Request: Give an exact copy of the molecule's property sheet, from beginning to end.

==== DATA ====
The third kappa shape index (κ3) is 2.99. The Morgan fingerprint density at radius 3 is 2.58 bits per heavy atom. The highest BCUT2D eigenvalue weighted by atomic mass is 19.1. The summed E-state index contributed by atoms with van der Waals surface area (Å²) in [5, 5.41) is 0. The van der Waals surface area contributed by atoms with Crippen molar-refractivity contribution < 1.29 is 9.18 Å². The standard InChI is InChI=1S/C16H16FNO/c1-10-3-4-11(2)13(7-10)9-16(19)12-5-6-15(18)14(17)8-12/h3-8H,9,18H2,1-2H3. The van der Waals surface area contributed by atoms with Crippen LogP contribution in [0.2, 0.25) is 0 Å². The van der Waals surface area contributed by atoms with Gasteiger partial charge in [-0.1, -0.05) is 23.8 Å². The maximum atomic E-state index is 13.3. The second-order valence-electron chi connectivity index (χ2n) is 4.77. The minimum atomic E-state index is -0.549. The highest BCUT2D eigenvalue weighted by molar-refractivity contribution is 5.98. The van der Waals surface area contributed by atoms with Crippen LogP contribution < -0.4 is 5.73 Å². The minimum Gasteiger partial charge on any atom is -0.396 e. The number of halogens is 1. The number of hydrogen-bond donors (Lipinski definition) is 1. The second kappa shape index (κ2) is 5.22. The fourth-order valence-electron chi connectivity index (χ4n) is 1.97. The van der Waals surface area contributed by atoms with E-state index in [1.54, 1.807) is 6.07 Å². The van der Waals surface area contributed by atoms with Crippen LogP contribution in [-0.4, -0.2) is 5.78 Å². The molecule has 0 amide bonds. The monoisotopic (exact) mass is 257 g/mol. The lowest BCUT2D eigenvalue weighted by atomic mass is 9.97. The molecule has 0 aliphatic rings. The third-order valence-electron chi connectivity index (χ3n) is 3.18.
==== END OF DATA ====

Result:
The third kappa shape index (κ3) is 2.99. The Morgan fingerprint density at radius 3 is 2.58 bits per heavy atom. The highest BCUT2D eigenvalue weighted by atomic mass is 19.1. The summed E-state index contributed by atoms with van der Waals surface area (Å²) in [5, 5.41) is 0. The van der Waals surface area contributed by atoms with Crippen molar-refractivity contribution < 1.29 is 9.18 Å². The standard InChI is InChI=1S/C16H16FNO/c1-10-3-4-11(2)13(7-10)9-16(19)12-5-6-15(18)14(17)8-12/h3-8H,9,18H2,1-2H3. The van der Waals surface area contributed by atoms with Crippen LogP contribution in [0.2, 0.25) is 0 Å². The van der Waals surface area contributed by atoms with Gasteiger partial charge in [-0.1, -0.05) is 23.8 Å². The maximum atomic E-state index is 13.3. The second-order valence-electron chi connectivity index (χ2n) is 4.77. The minimum atomic E-state index is -0.549. The highest BCUT2D eigenvalue weighted by molar-refractivity contribution is 5.98. The van der Waals surface area contributed by atoms with Crippen LogP contribution < -0.4 is 5.73 Å². The minimum Gasteiger partial charge on any atom is -0.396 e. The number of halogens is 1. The number of hydrogen-bond donors (Lipinski definition) is 1. The second kappa shape index (κ2) is 5.22. The fourth-order valence-electron chi connectivity index (χ4n) is 1.97. The van der Waals surface area contributed by atoms with E-state index in [1.54, 1.807) is 6.07 Å². The van der Waals surface area contributed by atoms with Crippen LogP contribution in [-0.4, -0.2) is 5.78 Å². The molecule has 0 amide bonds. The monoisotopic (exact) mass is 257 g/mol. The lowest BCUT2D eigenvalue weighted by atomic mass is 9.97. The molecule has 0 aliphatic rings. The third-order valence-electron chi connectivity index (χ3n) is 3.18.